South Platte River and Reservoir, Jan. 6th, with Tom Bush and David Chernack

Despite some biting wind and cold on Saturday morning, fourteen brave birders embarked out to South Platte Reservoir to look for waterfowl and other winter birds on our first monthly bird walk of 2018. We racked up a grand total of 35 species in just under three hours in the field, including two rare birds for Colorado: a Horned Grebe and a Yellow-billed Loon.

The South Platte River offered a wonderful bird viewing opportunity as it concentrated more than a dozen species into a very small area of open water, including this Gadwall (L) and Northern Shoveler (R). (c) David Chernack

Our walk took place in two segments: first, we surveyed the large South Platte Reservoir for waterbirds — including the Yellow-billed Loon — and second, we followed the South Platte River towards the Chatfield dam and counted waterfowl and songbirds. Due to our surveying of two distinct types of habitat on our trip, the waterbird biodiversity we observed was notably high: nineteen of the species we saw were waterbirds or waterfowl of some sort. These ranged from a large Canvasback on the reservoir to a raft of tiny Buffleheads along the river to a small group of dazzling Wood Ducks below the Chatfield dam.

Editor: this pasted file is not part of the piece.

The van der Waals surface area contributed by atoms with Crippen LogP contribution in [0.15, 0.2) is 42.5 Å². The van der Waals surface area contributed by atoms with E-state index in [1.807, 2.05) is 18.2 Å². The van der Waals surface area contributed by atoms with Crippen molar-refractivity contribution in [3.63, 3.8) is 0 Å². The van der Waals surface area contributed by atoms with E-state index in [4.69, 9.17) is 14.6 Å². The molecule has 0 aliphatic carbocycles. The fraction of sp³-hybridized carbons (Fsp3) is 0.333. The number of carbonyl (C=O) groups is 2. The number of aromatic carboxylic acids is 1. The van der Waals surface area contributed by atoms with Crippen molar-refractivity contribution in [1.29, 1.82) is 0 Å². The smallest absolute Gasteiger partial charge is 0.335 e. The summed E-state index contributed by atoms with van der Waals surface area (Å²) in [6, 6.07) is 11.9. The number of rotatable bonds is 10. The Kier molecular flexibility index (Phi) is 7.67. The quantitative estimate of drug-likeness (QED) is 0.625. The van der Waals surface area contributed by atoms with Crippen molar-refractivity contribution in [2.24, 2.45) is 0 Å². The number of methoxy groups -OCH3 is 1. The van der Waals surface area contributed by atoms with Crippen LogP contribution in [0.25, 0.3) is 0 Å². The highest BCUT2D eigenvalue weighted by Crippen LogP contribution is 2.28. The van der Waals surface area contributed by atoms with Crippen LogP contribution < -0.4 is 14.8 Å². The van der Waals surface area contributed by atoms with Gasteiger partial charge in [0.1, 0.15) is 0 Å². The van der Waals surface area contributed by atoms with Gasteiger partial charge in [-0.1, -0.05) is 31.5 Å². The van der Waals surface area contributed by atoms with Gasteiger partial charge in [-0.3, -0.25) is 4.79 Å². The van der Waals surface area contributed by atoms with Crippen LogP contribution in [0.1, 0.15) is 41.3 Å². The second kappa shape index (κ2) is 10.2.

The most numerous species spotted along our route were, as usual, Canada Geese — along with their close relatives, Cackling Geese. Though visibly very similar, the two species can be told apart by their calls and size, with the Cackling Goose being far more compact than its Canadian cousin. Also in abundance were Mallards and Buffleheads, with 44  and 41 individuals of each species seen respectively. Mallards and Buffleheads displayed the two principal duck feeding behaviors: dabbling and diving. While the Mallards skimmed the water’s surface and dipped their fronts underwater for aquatic plants, the Buffleheads dove towards the river bottom to forage for small aquatic crustaceans and other prey items. 

Cackling geese lived up to their name on our walk, as their cacophonous calls rivaled the road noise from nearby C-470. (c) David Chernack

One of the Buffleheads’ cousins in the genus Bucephala, the Common Goldeneye, was another delight to see along our route. The Goldeneyes, like many of the other ducks observed foraging along the river, are only in Colorado as winter visitors — they breed across Canada on wooded lakeshores — but set themselves apart as cavity nesters; Wood Ducks and Hooded Mergansers were some other ducks we spotted which will nest in natural cavities or abandoned woodpecker nests come springtime. Four members from genus Aythya, which includes several species of diving duck worldwide, were on display as well: the Lesser Scaup, Ring-necked Duck, Redhead, and Canvasback were all visible. Many of the males showed off their bright breeding plumage, ready to perform elaborate courtship displays to impress females of their species. However, both of the grebe species we saw — the Pied-billed and Horned grebes — donned their drab non-breeding plumage.